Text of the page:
Along with the other 1.2 million residents of New Jersey's Ocean and Monmouth counties, my life permanently changed on the evening of October 29, 2012 when Hurricane Sandy hit the Jersey Shore. The seventy-plus days since have been a mixture of the surreal and the all-too-real, a little hope here and a little relief there and a lot of despair everywhere else.
Starting around the beginning of December I began to see small signs of recovery while my wife and I did relief work in Union Beach. The tasks ahead were still huge but people were climbing from the wreckage and working to rebuild. The spirit of the people I met affected me far greater than the destruction around me and I soon realized that the stories of recovery in the face of massive destruction were the stories that needed to be told.
Occasionally the media will feature a story about the Shore in the aftermath of Hurricane Sandy, but for the most part America has moved on. Meanwhile, residents of the affected areas are beginning to feel the palpable fear that the towns they lived in will never be the same. Businesses are gone and may not come back, the blocks of summer homes we all grew up with may be replaced by the larger, more sterile homes of the people who can afford to build against the fear of another storm. In short, a way of life for 1.2 million people was washed away on the evening of October 29, 2012.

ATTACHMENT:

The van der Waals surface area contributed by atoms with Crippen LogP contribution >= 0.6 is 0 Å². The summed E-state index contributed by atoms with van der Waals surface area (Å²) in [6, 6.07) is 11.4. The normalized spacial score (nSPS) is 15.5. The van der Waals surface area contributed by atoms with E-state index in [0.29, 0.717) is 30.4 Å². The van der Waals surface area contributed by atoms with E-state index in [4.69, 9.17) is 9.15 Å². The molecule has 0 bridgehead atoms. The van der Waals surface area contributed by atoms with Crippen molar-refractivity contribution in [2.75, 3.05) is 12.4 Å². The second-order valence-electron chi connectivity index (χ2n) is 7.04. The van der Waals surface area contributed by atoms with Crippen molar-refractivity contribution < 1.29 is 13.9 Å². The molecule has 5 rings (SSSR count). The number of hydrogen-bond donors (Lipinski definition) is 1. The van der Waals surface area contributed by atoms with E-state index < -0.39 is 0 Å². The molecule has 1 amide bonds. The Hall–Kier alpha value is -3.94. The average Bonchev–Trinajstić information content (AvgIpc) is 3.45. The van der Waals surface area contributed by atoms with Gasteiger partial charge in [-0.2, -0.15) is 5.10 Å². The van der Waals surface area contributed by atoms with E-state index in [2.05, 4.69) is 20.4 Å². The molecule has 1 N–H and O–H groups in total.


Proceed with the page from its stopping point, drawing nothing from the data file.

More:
Some call Sandy "New Jersey's 'Katrina'" but it is not. There are some parallels, but to simply call Sandy "New Jersey's 'Katrina'" is to minimize the affects of the storm. It's as if to say, 'sure, Sandy was bad, but it wasn't like Katrina.' The human need to compartmentalize things that fall outside of our comprehension fails us when we simply compare one disaster to another without taking into account the human beings at the core of the story.
That's what I am attempting to do with Inlets and Outlets. The Shore has not recovered, but it is recovering, and it is the journey of reclamation that I hope to chronicle over the next year or so, so the rest of the world can understand that we are indeed "open for business." It's just that those words have a different meaning than they did on October 28, 2012.